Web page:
“Let’s see about that Caucasian, Jackie,” Brandon joked over his shoulder whilst heading for the liquor cabinet. “Big Lebowski. What a film. I’ve been hooked on the things ever since. I assume you want yours on the rocks?”


“Good man.”

Brandon returned with a speckled glass and a pair of large cigars. He set us up at the kitchen table before fussing through the cabinets for a pack of matches. After a moment, he grabbed a seat and lit his own in a perfect circular motion.

“Aim for the window.”

I nodded and went to work on my own.

“So how can I help you, Brandon?”

“A woman named Melissa came into my clinic today,” he started.

“You’re a doctor?”

He nodded solemnly.

“You see…Melissa lost her husband and young son in a car accident a few months back.”

“Awful,” I mumbled. “Must be terrible dealing with that sort of thing every day.”

Brandon nodded and offered a token smile before taking a generous swig of his drink.

“She comes to Valley General for checkups, nothing more,” he murmured through a cloud of smoke. “The accident severed her spine. She will never walk again. But we still need to check the dressing, right, and other various injuries for signs of infection. Our job is to make sure Melissa’s horrifying ‘situation’ does not get worse. That’s all.”

“I can’t imagine staying positive,” I added. “Sounds exhausting.”

Brandon nodded.

“That’s the thing. You don’t.”

I was confused.

“Well, don’t you have to?” I asked. “As a doctor, I mean, isn’t part of the goal to keep your patients feeling positive?”

“You can wear a mask,” he murmured. “One of those perky masks that say all the right things. You know…be happy. Make yourself happy. Life will get better. The night is always darkest just before the dawn. You’ve read all the fortune cookies. You’ve heard the thousand cliches and adages and parables and shitty pop songs on the radio extolling people to be their best little selves even when the sky is raining down shit on the only things that matter.”

Brandon coughed through his cigar and chuckled in disgust.

“So, you say stuff like that.”

I puffed my cigar.

“Are you one of those nihilists?” I joked. “Like in the film…”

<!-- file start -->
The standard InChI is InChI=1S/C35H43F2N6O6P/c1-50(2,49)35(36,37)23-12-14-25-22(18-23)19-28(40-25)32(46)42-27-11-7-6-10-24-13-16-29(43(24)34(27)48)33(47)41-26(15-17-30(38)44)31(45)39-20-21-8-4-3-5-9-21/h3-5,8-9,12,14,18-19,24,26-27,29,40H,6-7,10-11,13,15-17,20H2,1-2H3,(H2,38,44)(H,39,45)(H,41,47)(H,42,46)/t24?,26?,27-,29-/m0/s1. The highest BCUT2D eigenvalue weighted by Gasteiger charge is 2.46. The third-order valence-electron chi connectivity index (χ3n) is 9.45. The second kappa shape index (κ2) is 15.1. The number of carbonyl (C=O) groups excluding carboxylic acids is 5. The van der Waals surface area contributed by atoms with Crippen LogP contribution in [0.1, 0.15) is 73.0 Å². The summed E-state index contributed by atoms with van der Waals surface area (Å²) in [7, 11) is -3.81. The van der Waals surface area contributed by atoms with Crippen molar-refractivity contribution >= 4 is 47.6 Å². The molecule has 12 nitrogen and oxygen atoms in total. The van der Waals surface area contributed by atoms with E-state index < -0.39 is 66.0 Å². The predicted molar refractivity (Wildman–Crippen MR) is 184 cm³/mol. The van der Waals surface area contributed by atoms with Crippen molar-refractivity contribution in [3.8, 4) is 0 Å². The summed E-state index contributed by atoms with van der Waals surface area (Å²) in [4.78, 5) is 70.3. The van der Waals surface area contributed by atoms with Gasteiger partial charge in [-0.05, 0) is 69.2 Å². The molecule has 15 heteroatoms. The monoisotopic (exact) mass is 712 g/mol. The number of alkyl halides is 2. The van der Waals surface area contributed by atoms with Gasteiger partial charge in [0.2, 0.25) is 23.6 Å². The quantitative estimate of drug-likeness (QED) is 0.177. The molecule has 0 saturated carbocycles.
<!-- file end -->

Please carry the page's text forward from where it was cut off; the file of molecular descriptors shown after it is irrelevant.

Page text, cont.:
“I’m a realist,” he snapped angrily. “Real enough to know that shit like talk therapy would not work with Melissa.”

“I’m sorry. A dumb joke. What did you say to her?”

Brandon waved a hand as if to tell me it was all right.

“We keep it to the medicine. You know? Don’t let the stitches get wet. Make sure to take the right pain pills at the right times.”
I coughed on some smoke.

“You know—‘Do you have a caretaker?’ If you don’t have a caretaker assigned, the state can provide one for you. Shit like that helps to avoid the deeper psychological questions. Am I dying? Is life over? Why am I still here? Those types are best left for the shrinks.

I considered his comments for a second.

“Sounds cold.”

He agreed.

“Empathy is a dangerous thing, my friend. No one person can be expected to hold all of the world’s grief. Not even a doctor. There’s just too much of it to go around.”

Brandon took another gulp of liquid courage.

“But this morning, my patient…Melissa tricked me.”


“We were talking about dreams. Vivid dreams can be an unfortunate side effect of concussions, unfortunately, so I needed to find a way to distinguish what is vivid and what is ordinary, in her case. I asked for details about the dreams.”


“Melissa told me she that dreamed about her son. That he was stuck inside a wall of water and she could not reach him.”

I gulped.

“Sounds pretty vivid.”

“Maybe. I thought we needed a second opinion. Likely a psych follow-up. I told her as much. She didn’t take it well.”

“How not well?”

Brandon sighed.

“She took a fork and stuck it into an open electrical outlet.”

“Holy shit.”

“Never seen anything like it in twenty years. The current from the wall slipped through the fork and into her already broken body. Melissa’s heart stopped for exactly one hundred seconds before we were able to get a crash cart into the room and revive her.”